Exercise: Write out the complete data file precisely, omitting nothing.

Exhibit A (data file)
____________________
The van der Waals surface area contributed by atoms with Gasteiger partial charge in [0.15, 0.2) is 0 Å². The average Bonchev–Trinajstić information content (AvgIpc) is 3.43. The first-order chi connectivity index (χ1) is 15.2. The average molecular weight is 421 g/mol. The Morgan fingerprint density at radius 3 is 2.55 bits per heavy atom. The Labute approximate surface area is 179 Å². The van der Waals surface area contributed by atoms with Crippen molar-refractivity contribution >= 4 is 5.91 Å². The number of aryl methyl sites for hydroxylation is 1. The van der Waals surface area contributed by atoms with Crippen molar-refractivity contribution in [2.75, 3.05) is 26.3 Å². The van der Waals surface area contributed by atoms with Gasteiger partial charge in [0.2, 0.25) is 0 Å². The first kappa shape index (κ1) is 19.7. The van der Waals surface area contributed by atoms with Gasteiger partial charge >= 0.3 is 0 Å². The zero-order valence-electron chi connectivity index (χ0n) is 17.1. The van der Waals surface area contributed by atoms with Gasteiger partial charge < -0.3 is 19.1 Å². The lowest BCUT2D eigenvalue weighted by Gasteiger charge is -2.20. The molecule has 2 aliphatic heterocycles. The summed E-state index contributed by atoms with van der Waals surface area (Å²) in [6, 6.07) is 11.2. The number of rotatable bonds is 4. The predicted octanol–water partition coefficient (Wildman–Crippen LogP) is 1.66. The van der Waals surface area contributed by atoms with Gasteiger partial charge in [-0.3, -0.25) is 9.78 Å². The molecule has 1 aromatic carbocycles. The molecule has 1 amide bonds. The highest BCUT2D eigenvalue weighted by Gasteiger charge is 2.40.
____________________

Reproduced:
The van der Waals surface area contributed by atoms with Gasteiger partial charge in [0.15, 0.2) is 0 Å². The average Bonchev–Trinajstić information content (AvgIpc) is 3.43. The first-order chi connectivity index (χ1) is 15.2. The average molecular weight is 421 g/mol. The Morgan fingerprint density at radius 3 is 2.55 bits per heavy atom. The Labute approximate surface area is 179 Å². The van der Waals surface area contributed by atoms with Crippen molar-refractivity contribution >= 4 is 5.91 Å². The number of aryl methyl sites for hydroxylation is 1. The van der Waals surface area contributed by atoms with Crippen molar-refractivity contribution in [2.75, 3.05) is 26.3 Å². The van der Waals surface area contributed by atoms with Gasteiger partial charge in [0.2, 0.25) is 0 Å². The first kappa shape index (κ1) is 19.7. The van der Waals surface area contributed by atoms with Gasteiger partial charge >= 0.3 is 0 Å². The zero-order valence-electron chi connectivity index (χ0n) is 17.1. The van der Waals surface area contributed by atoms with Gasteiger partial charge < -0.3 is 19.1 Å². The lowest BCUT2D eigenvalue weighted by Gasteiger charge is -2.20. The molecule has 2 aliphatic heterocycles. The summed E-state index contributed by atoms with van der Waals surface area (Å²) in [6, 6.07) is 11.2. The number of rotatable bonds is 4. The predicted octanol–water partition coefficient (Wildman–Crippen LogP) is 1.66. The van der Waals surface area contributed by atoms with Gasteiger partial charge in [-0.3, -0.25) is 9.78 Å². The molecule has 1 aromatic carbocycles. The molecule has 1 amide bonds. The highest BCUT2D eigenvalue weighted by Gasteiger charge is 2.40.